Posted on 16 June 2010
POWIS Scholars launching balloons they made as part of their project management training
In celebration of Universities Week 2010 and keeping in spirit with its core values, the University of Wales Global Academy recently organised a three-day residential programme, bridging the gap between academia and industry for a brighter economic future in Wales.
World-renowned academics, entrepreneurs and scholars all descended from across the globe recently to the University of Wales Gregynog Hall, for a concentrated period of elite-level training, development and networking.
This opportunity was provided by the University’s Global Academy Prince of Wales Innovation Scholarships (POWIS) and was an intensive three day residential programme which was held between June 3 and June 5 2010.
Indeed, the rhododendrons weren’t the only things in bloom in Gregynog as burgeoning scholars - hailing from Asia, Africa, USA and Europe – received intensive developmental training seminars from expert speakers. Seminars and talks were specifically geared towards developing and training POWIS scholars, while also aiming to benefit partner companies and academics.
Lending their practical expertise to these sessions were Stephen F. Brown of Massachusetts Institute of Technology (MIT), who drew on his experiences in overcoming barriers in commercialisation through innovation support; Paul Birchell of Compass Training and Development who enlightened scholars with his innovative approach to developing activities tailored to enhance training objectives and workplace delegation and Dr. Marcus Heuberger of Awen Cymru Ltd who delivered a talk on ‘Getting to grips with Intellectual Property.’
Phillip Harter from Germany, a POWIS PhD scholar working at Cell Therapy Ltd, who attended the programme said:
“The POWIS residential programme was a brilliant experience. There are a lot of clever people out there with degrees who’ve got a great academic background but who need guidance and support in making the transition from education to the world of business. And this is what the Global Academy does so successfully.”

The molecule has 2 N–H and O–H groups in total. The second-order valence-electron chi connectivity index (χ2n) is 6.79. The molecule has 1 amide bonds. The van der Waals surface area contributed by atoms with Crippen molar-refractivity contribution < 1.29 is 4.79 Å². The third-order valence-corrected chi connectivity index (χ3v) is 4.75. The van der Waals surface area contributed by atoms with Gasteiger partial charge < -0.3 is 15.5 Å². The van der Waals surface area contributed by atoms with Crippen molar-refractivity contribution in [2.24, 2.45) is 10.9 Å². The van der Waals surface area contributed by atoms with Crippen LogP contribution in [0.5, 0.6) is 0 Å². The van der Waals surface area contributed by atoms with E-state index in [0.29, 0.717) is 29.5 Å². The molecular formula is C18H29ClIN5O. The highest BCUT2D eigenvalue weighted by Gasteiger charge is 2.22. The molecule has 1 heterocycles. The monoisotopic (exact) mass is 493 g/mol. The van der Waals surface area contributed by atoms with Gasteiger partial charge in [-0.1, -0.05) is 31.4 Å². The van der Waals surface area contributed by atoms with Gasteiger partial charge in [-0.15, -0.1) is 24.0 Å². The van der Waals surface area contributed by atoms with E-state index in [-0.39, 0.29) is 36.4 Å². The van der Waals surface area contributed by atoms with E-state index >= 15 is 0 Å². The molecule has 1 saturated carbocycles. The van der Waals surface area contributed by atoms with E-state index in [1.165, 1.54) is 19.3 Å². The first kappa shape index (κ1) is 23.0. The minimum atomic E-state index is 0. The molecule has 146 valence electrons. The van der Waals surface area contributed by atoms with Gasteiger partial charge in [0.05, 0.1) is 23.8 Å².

Companies and academics were also a huge focus of the programme - the participation and engagement of both fields being integral to the success of the ethos of the Global Academy. Topics ranging from Research and Development Tax Credits to Market Competitiveness were covered. Professors Antti Paasio and Pasi Malinen of University of Turku, Finland underscored the significance of university-industry relations using their home country as a case study.
“I found the whole event very rewarding and as an Industrialist it is encouraging to learn that there will be a number of well-rounded experts entering key industrial sectors in the future. I can also confirm that my company will be taking advantage of the Massachusetts Institute of Technology Industrial Liaison Program set up as part of POWIS” said Roderick Thomas, Thermography Programme Manager TWI Technology Centre Wales.
As well as having a POWIS PhD scholar working with their company, businesses participating in the POWIS programme also receive numerous other benefits like the innovation and entrepreneurship residential programmes run by UW Global Academy and courses run by some of the world’s leading thinkers such as the MIT Sloan School. Every POWIS company or scholar is also part of the Global Academy innovation network which provides free membership to the MIT Industrial Liaison Program, a valuable resource for businesses which normally costs $60k per annum.
Stephen Brown, President of Innovate4Growth and also a senior academic at MIT spoke of the value of integrating academia with industry, and suggested that each POWIS scholar has the potential to be the next Bill Gates or Steve Jobs, given the right amount of support and business acumen. He commented:
‘It’s absolutely critical to energise young people and innovative thinkers to take the risk to make things happen, because the economic growth that comes from just one success can transform the economic geography of a whole nation. This programme is designed to reach for that same level of accomplishment. Through the POWIS scholars coming together and learning the basics of commercialisation, they can start to network among themselves, then with the world at large.’
Richie Turner, Deputy Director of the Global Academy Innovation Programme, concluded:
‘The POWIS residential courses are a key value-added element of the whole POWIS programme. We aim to provide the best teachers and trainers in world to help our Scholars, our companies and our academics keep at the forefront of cutting edge, innovation thinking and thereby ensure Welsh business grows and thrives in the global knowledge economy.’
Notes to Editors:
The University of Wales Global Academy has specifically designed POWIS to bring the private sector together with bright graduates from around the world and academic expertise from both within Wales and around the globe.
Launched in 2009 by HRH The Prince of Wales, the POWIS scheme, which is part funded by the European Regional Development Fund, and investment from the University of Wales itself, has an £11.4M budget with which to encourage Welsh companies to undertake collaborative R&D innovation projects.
For more information about the Residential and the Global Academy please email: firstname.lastname@example.org or visit: www.globalacademy.org.uk/
For more information on The University of Wales please visit: www.wales.ac.uk
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